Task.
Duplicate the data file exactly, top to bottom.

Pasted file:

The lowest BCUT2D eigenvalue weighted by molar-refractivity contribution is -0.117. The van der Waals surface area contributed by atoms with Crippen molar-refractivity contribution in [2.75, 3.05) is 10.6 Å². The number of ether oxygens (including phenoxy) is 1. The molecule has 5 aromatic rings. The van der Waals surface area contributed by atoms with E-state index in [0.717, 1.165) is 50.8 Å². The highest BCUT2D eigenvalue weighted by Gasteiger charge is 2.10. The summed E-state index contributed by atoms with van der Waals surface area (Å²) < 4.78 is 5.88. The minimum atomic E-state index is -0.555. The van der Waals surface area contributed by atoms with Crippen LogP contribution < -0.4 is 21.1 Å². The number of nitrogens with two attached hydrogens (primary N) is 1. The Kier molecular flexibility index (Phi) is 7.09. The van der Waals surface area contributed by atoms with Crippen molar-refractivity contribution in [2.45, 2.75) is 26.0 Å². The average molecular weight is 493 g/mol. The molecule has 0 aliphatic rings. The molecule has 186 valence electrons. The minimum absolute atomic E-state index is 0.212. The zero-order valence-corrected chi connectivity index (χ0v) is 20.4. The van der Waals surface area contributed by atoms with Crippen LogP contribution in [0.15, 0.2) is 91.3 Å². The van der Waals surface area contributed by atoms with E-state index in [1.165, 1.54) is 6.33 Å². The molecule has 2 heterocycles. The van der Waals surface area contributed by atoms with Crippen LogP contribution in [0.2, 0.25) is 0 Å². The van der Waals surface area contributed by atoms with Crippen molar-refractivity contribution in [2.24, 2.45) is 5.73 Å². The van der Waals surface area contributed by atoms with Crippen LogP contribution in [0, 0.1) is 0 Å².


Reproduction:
The lowest BCUT2D eigenvalue weighted by molar-refractivity contribution is -0.117. The van der Waals surface area contributed by atoms with Crippen molar-refractivity contribution in [2.75, 3.05) is 10.6 Å². The number of ether oxygens (including phenoxy) is 1. The molecule has 5 aromatic rings. The van der Waals surface area contributed by atoms with E-state index in [0.717, 1.165) is 50.8 Å². The highest BCUT2D eigenvalue weighted by Gasteiger charge is 2.10. The summed E-state index contributed by atoms with van der Waals surface area (Å²) < 4.78 is 5.88. The minimum atomic E-state index is -0.555. The van der Waals surface area contributed by atoms with Crippen LogP contribution < -0.4 is 21.1 Å². The number of nitrogens with two attached hydrogens (primary N) is 1. The Kier molecular flexibility index (Phi) is 7.09. The van der Waals surface area contributed by atoms with Crippen molar-refractivity contribution in [2.45, 2.75) is 26.0 Å². The average molecular weight is 493 g/mol. The molecule has 0 aliphatic rings. The molecule has 186 valence electrons. The minimum absolute atomic E-state index is 0.212. The zero-order valence-corrected chi connectivity index (χ0v) is 20.4. The van der Waals surface area contributed by atoms with Crippen LogP contribution in [0.15, 0.2) is 91.3 Å². The van der Waals surface area contributed by atoms with E-state index in [1.165, 1.54) is 6.33 Å². The molecule has 2 heterocycles. The van der Waals surface area contributed by atoms with Crippen LogP contribution in [0.2, 0.25) is 0 Å². The van der Waals surface area contributed by atoms with Crippen molar-refractivity contribution in [2.24, 2.45) is 5.73 Å². The van der Waals surface area contributed by atoms with Crippen LogP contribution in [0, 0.1) is 0 Å².